How to Deal

Not Challenged Enough at Work?

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By Lily Garcia
Special to washingtonpost.com
Thursday, October 25, 2007; 12:00 AM

I have been a secretary in the federal government for 28 years. During that time, I've changed offices several times and have reached my peak growth potential as a grade-10 employee. Simply put, I'm bored and spend much of the day surfing the Internet.

My supervisor knows of the slowness and offers no help. And when I am given work, I finish it quickly and become bored again.

I would like to go back to school, but can't afford it right now. To help, I have taken on two part- time jobs.

As you can see, I like staying busy and embarking on new challenges. Is there anything else that I should do?

You should find a job that allows you the financial flexibility to stop moonlighting and pay for school.

You may want to contact the Office of Personnel Management for further assistance. They can help you to assess what training or tuition assistance benefits are available to you as a federal employee. If that doesn't work, then you need to try looking for a job that matches your skill set -- and this could mean searching for jobs in the private sector.

I will assume for purposes of answering your question that you work in Washington, D.C. The salary range for a grade-10 federal employee in the District is $51,000 and $66,000. Given your experience level, you should have little trouble securing an executive aide or legal secretary job that pays within this range.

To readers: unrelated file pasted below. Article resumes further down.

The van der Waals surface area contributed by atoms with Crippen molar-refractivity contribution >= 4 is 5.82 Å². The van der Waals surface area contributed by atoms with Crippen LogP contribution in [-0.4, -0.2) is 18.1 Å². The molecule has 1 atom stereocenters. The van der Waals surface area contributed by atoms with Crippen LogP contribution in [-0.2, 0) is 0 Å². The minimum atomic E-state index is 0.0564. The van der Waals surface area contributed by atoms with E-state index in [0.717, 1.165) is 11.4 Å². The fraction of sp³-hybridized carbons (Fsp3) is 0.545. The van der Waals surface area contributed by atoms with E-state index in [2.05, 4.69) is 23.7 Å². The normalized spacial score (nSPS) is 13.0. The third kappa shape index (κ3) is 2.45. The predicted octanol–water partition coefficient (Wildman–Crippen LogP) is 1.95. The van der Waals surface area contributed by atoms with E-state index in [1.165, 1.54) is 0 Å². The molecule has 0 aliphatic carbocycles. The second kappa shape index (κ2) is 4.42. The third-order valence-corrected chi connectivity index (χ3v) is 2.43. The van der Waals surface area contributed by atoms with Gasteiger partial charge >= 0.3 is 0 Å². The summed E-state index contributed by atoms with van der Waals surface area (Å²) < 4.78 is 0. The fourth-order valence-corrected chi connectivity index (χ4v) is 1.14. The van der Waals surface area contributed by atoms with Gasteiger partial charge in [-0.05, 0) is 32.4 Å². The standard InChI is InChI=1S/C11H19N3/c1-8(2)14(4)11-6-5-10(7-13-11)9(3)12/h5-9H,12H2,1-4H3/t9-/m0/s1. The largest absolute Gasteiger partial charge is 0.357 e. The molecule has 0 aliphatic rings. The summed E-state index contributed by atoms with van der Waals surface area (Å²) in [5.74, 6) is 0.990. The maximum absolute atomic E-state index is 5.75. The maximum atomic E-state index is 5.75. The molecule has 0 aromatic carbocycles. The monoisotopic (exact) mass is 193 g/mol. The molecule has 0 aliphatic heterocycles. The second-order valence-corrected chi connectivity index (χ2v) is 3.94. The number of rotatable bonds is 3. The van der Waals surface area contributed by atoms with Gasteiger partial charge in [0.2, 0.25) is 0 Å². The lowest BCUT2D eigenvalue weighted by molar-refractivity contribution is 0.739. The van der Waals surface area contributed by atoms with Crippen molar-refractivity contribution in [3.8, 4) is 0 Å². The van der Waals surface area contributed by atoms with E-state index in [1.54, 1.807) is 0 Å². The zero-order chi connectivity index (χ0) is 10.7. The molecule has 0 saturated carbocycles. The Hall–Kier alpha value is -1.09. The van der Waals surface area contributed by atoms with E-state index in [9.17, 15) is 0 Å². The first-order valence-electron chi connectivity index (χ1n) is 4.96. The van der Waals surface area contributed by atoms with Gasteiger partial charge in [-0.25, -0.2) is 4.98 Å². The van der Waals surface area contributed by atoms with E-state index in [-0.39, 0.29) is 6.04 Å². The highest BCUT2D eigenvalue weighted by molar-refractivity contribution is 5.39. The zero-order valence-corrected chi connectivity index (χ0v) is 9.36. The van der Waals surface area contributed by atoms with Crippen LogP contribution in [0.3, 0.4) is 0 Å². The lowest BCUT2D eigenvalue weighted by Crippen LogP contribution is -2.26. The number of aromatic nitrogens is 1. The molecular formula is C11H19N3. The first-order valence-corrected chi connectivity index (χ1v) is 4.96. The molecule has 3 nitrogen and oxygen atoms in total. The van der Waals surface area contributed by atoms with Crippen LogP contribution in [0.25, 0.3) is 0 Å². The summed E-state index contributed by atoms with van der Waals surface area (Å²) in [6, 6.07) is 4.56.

To help cover the cost of school, target companies that offer tuition assistance programs. These programs especially benefit those who can't afford to quit working and attend school full time. It allows them to complete their studies at a slower pace and after work hours.

That brings me to your part-time jobs. I assume that you need the extra money. Keep in mind, however, that you will need to reserve some time after work for school. You may even have to quit one or both of the part-time jobs, depending on how you are able to manage your time. To help compensate for the loss in income, consider working a few overtime hours at the full-time job.

While you search for new opportunities, take advantage of the disposable time that you do have at your current job by researching other career and education options online.

Join Lily Garcia on Tuesday, Nov. 6 at 11 a.m. ET for How to Deal Live.

Lily Garcia has offered employment law and human resources advice to companies of all sizes for 10 years. To submit a question, e-mail lilymgarcia@gmail.com. We reserve the right to edit submitted questions for length and clarity and cannot guarantee that all questions will be answered.


© 2007 The Washington Post Company

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